We spoke with the owners of two B&Bs, who share their experience
By Deborah Jeanne Sergeant
Operating a bed-and-breakfast establishment is a lot like having company nearly all the time. The following 55-plussers enjoy operating a place of lodging and shared with us what it’s like.
• Christine Hunt, 68, and her husband, Scott Gallford, 61, are the innkeepers at The White Farm Bed and Breakfast in Brockport. The couple bought the property in 1994 as five acres of what was once a 200-acre farm. They view their use of the house as a B&B as a means of preserving the 1820s house, which is listed on the National Register of Historic Places.
The downstairs remains nearly the same as it did nearly 200 years ago, a point that greatly pleases Hunt.
“We still have the original, century-old trees and a lawn that’s well developed over those years,” Hunt said.
Still, modern upgrades help keep guests more comfortable.
“It’s very important to me that I didn’t have to change the building and modify it that much.”
She added only two bathrooms so each of their current three guests bedrooms would have its own bathroom. That meant sacrificing one bedroom.
“The building structure didn’t change,” Hunt said.
She also updated the heating, added air conditioning and, more recently added Wi-Fi. Previous generations had added indoor plumbing and electricity.
She also had to ensure the building complies with fire safety requirements, such as adequate fire extinguishers and smoke detectors, alternative lighting in case of a power outage, clearly marked and sufficient exits, and insurance as a place of lodging.
“We didn’t do a lot of remodeling,” Hunt said. “I think one of the neat things is it is a period house. It’s basically a Victorian house, about 1865 to 1885 in decor.”
As an antiques collector, many of her own items decorate the rooms and common areas. The kitchen is from the early 1900s, though it has a new stove and refrigerator.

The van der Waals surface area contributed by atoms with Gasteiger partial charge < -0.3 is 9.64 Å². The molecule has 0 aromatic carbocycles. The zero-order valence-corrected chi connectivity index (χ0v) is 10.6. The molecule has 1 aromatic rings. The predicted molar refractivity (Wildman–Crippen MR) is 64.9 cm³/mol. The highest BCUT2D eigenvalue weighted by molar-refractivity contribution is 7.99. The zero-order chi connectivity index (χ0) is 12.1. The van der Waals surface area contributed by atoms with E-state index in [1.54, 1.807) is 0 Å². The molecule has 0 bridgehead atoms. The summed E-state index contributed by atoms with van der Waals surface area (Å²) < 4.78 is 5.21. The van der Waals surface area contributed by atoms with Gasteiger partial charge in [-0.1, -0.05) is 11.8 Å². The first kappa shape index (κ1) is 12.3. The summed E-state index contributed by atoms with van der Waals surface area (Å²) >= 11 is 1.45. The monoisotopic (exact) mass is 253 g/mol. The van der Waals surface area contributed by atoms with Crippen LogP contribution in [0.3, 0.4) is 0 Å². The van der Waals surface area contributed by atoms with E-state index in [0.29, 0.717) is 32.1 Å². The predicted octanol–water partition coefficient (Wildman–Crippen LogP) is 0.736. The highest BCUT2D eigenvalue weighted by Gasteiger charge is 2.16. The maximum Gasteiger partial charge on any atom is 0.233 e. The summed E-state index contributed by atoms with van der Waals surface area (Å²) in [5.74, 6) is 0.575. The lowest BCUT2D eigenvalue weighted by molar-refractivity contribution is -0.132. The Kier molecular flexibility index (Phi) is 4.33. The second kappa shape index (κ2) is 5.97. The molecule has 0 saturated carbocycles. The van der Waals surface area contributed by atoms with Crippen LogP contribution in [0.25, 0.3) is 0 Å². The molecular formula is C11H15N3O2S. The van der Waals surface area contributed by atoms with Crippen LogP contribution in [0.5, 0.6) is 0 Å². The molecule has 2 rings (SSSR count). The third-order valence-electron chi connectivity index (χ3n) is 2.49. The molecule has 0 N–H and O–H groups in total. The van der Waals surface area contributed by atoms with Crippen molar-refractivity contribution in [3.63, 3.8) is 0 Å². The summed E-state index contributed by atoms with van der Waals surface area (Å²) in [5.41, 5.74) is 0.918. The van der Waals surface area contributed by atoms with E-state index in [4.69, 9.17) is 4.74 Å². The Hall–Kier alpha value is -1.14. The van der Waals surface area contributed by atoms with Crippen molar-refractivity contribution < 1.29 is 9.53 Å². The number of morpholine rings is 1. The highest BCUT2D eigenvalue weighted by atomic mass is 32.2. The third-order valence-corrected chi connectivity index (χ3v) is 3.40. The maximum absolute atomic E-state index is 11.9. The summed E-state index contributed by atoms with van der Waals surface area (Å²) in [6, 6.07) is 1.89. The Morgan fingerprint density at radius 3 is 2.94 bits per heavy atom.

“No one in the ‘70s ripped out the walls,” she said. “That was one of the things that was so exciting to walk into it.”
The house has two marble fireplaces, hardwood floors and medallions on the ceiling that once encircled gas light fixtures. Bare light bulbs replaced the fixtures, but Hunt is replacing them with period-appropriate electric lights.
She has also obtained some authentic period furnishings. A descendant of the home’s original owners was downsizing and offered a bedroom set to Hunt. The furniture had belonged to her grandfather and could have easily been from 1870 or 1880. Hunt offered to purchase it, but the woman gave it to her.
“I now have an original bedroom set from the 1870s,” Hunt said. “It’s a magnificent bedroom set. Solid walnut and it’s glorious. How do you express gratitude for such an amazing thing? It was important to her that we would appreciate it.”
With 10-foot ceilings, large furniture such as the bedroom set is the right scale.
Touches of authenticity like this appeal to Hunt. The rooms don’t have televisions and hot tubs, for example.
“We treasure the thought of quiet and relaxation,” she said.